2016, R, 124 min. Directed by Robert Zemeckis. Starring Brad Pitt, Marion Cotillard, Jared Harris, Lizzy Caplan, Simon McBurney, Matthew Goode, Anton Lesser, Marion Bailey, August Diehl, Thierry Frémont.
REVIEWED By Steve Davis, Wed., Nov. 23, 2016
Bombs away! The World War II espionage romance Allied is a big movie: big actors, big emotions, big gestures, big explosions, and a big ol' mess. Hearkening to an era of old-school Hollywood filmmaking gone with the wind, it’s a by-the-numbers prestige picture that strives mightily to capture the magic of a Forties Warner Bros. melodrama like Casablanca, a film it obsessively references like a kid emulating an idol in the hopes of becoming the ideal. In direct homage to the classic film, the first section of the movie takes place in the dusty Moroccan city circa 1942, after the Nazis have installed the pro-German Vichy government in the French protectorate. (At any moment, you half-expect Sydney Greenstreet to appear wearing a fez.) In this long introductory segment, the film’s Bogey and Bergman stand-ins, Allied undercover agents Max Vatan (Pitt) and Marianne Beauséjour (Cotillard), pose as husband and wife to execute a bold mission that ultimately brings them together as actual spouses. Other overt references to the Oscar-winning 1942 film include an integral memory about a female French Resistance fighter who plays “Le Marseillaise” on the piano in defiance of a group of enemy soldiers, as well as a throwaway line in the finale that echoes Captain Renault’s red herring order to round up the usual suspects. You could endorse this retro larceny if the movie halfway dignified its revered inspiration, but Allied is so full of itself it forgets to entertain most of the time. Here’s to not looking at you, kid.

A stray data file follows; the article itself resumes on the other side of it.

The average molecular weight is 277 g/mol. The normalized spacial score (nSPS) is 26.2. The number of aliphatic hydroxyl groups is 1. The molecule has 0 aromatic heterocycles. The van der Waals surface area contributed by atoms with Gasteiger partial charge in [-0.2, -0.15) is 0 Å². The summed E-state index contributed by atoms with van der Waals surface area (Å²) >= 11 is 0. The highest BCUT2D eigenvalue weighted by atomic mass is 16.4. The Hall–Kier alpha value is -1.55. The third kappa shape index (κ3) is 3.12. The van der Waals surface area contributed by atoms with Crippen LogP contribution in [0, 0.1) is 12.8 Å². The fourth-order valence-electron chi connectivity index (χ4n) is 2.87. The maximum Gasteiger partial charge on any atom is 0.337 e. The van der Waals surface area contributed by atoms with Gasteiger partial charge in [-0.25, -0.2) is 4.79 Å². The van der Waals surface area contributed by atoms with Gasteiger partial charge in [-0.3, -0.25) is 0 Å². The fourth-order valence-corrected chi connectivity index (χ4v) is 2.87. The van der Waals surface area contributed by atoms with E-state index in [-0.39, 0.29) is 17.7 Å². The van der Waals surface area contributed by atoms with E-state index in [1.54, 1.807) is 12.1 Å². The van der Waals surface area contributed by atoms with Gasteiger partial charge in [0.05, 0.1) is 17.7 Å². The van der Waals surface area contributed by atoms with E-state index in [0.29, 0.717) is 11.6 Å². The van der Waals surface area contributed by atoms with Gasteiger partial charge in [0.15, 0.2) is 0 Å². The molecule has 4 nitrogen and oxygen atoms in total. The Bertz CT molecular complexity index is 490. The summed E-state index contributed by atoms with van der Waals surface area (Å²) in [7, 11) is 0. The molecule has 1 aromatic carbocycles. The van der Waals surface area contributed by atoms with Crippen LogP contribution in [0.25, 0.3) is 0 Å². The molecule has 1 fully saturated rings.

Viewing everything on a grand scale, director Zemeckis proves to be all wrong for this movie. At heart, the narrative is an intimate one with Hitchcockian overtones – is the woman our protagonist loves, the mother of his child, actually a German counter-spy? – but he blows it up (both literally and figuratively) to magnify every imperfection in Steven Knight’s undisciplined script, in which the germ of a compelling story exists but is lost. When things should get more emotionally focused in the third act, as Vatan desperately attempts to prove his wife’s innocence, the film momentarily jumps the channel to become an action movie in occupied France of all things. And what’s with the lip-locked lesbians and open cocaine use at the bohemian party hosted by the fractured couple in their suburban London home, with British army intelligence personnel present, as the Blitzkrieg rages in the night sky above? (Sign me up!) While the always interesting Cotillard evokes a modicum of movie-star glamour as the film’s woman of mystery, the stony-faced Pitt looks miserable from the start. The heads on Mount Rushmore have more range of expression than he does here. This may be the most depressing performance he’s ever given in a film. Annus horribilis, indeed.